The real-life tales of a football writer
I’m rooming in Yokohama with Stuart Mathieson, the Manchester United correspondent for the Manchester Evening News since 1995.
I’ve stayed in some dreadful hotels in my time, but they can wait for another blog because this isn’t one of them. It’s better than the hotel opposite where the United players are staying and Dimitar Berbatov is confined to his pit with a virus.
United wanted to stay in this hotel, but they were knocked back because the victorious Milan team stayed here a year ago and the hotel were unimpressed by the commotion created by fans outside.
"Ah, ahh, ahhh, ahhhh... choo"
Anyway, I should apologise to my room-mate.
Last week, for no reason other than I thought it was amusing, I published United’s squad list for the Club World Cup on United We Stand’s website. It was sent to me early and so we had it online before the Manchester Evening News or the official club website. Nothing amusing about that, but I added the name of a blag player, who I listed as “Number 25: FINCH.”
Stuart saw our list and began checking it out. He called the club, but United were not even aware that the squad list had been released.
“And this player Finch,” he continued to a Manchester United director. “I’ve checked the reserve and youth teams but can find no trace of him. Several other big name sites also carried Finch in the squad.
But there’s a good story behind my choice of name for the bogus player. Round Urmston where I grew up, there’s a lad called Finch who is legendary for hanging his goalkeeper gloves up when he was 15 in order to take a Saturday job in a shop opposite the Roebuck pub selling Airfix models.
So while Finch’s career may have gone no further than playing for Wellacre school, the few who saw him reckon he was better than Lev Yashin. He’s about 34 now, so that assertion can never be tested, but why not go with it?
And since then, the Finch myth has mushroomed. I’ve heard mates slating Peter Schmeichel by saying: “Finch would have saved that.” And imagine the headlines had he made it.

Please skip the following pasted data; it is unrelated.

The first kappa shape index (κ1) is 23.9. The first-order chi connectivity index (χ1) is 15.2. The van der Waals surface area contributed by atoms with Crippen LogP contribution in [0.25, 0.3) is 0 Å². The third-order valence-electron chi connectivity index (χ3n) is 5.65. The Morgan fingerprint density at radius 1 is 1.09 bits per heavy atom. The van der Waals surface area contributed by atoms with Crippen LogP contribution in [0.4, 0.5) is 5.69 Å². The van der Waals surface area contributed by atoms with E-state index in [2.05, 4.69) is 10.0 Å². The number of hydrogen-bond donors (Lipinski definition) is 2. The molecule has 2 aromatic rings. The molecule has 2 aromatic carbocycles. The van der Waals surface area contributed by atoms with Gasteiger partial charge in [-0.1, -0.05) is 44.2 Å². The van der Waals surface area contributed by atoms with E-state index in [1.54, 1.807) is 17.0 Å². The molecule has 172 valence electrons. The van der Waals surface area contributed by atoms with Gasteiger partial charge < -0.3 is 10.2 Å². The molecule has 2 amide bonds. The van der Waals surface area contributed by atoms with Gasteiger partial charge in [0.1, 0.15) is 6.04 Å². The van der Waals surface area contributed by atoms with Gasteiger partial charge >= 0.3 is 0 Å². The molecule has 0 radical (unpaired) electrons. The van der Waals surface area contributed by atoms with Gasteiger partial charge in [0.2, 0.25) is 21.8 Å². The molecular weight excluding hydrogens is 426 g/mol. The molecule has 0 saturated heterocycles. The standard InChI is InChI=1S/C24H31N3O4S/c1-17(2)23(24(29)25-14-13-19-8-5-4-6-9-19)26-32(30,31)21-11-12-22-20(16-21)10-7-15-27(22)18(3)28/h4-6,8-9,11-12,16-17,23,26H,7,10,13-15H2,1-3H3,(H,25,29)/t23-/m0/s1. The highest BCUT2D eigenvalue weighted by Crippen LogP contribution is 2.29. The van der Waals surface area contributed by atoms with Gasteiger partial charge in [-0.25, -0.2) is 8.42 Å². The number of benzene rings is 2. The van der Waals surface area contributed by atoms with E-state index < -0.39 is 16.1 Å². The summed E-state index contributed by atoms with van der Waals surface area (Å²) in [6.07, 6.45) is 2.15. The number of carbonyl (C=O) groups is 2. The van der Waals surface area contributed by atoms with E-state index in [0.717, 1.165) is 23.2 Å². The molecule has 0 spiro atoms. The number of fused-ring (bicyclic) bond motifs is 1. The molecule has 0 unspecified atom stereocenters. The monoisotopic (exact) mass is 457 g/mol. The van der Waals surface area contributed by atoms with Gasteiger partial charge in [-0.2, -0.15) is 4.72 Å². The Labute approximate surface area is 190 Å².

Like ‘Finch and Chips’ - if he played with an actor from the cult 70s American television cop series. Which, frankly, would have been unlikely.
"Damn it... Finch would have saved that with his eyes closed..."
Some charlatans pretend to be famous footballers when chatting girls up in foreign lands. I’ve seen lads pretending to be Finch.
Three years ago I was invited to a rather swanky party. I think they thought I was the president of the United States and not editor of United We Stand. With me were two trainer-wearing shaven-headed Mancunian friends visiting Barcelona. It wasn’t my scene, less so theirs.
Stay with me here.
As we went in, we had to give our names on the door. Later in the night, there was a prize draw. One mate hated public attention. I prayed that his name was drawn as it would have meant him going up on stage to collect his prize.
There was one prize remaining, a haircut at Toni & Guy. My mate’s name was called out. It was a life-affirming moment as he walked across the dance floor, absolutely mortified. Aside from anything, what could Toni or Guy have done with his grade one? As he accepted his prize voucher in an envelope, a beautiful girl said: “You’re so lucky.”
“You can have it love,” he replied, handing the envelope over and disappearing back into the crowd.
20 minutes later, the girl came over to say thanks. She was with her Swiss mate. They were both beautiful lawyers who spoke five languages. In short, they were so far out of our league we decided not to chat them up.
Instead, we asked them if they’d ever heard of Finch. They hadn’t, so while a clutch of posh Euro bores were trying to impress them by saying that daddy owned Singapore or some investment banks which gambled away the money of the world’s hardworking, we were telling them about Finch’s Gordon Banks vs Pele style save for Wellacre’s fourth year against Stretford Grammar in 1988. I swear there’s now a Finch fan club in Lausanne.
The girls? One came over to Manchester a month later, but I never introduced her to the legend that is Finch.
Because I don’t even know him.
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It's surprising than more articles (or books) have not been written about 'Finch'.
A brilliant entertainer, possessor of wonderful balance and agility, Finch had it all. Whether stopping a shot or dealing with a cross, the ball would stick to Finch like glue. Rumour has it that Peter Schmeichel started using his long throw after watching Finch do the same.
The highlight of my non-existent Football career was playing in the same side as Finch at Wellacre School in Flixton, Manchester. Finch always stood out, and I know for a fact that a bevy of top UK & Continental clubs wanted to sign him. He also had that touch of madness all keepers need, but to me, Finch will always be a just a local boy with a genius for football.
Finch had been tipped to play for England by our Games teacher, a Geordie Barry McGuigan look-alike who played Semi-Professional Football. Even in training Finch wouldn't let anything in, and the games teacher had to tell him to let a few in because it was shattering the confidence of our striker. At times, Finch was simply unbeatable.
When people talk about wasted talent in Football, Finch is the benchmark. A player like that in today’s market would surely be worth £30 or £40 million.
People still talk about Finch in certain quarters of Manchester and his popularity has hardly wavered since those heady days in the 80's when he would bring gasps of astonishment from the privileged few who saw Finch produce mind boggling save after mind boggling save.
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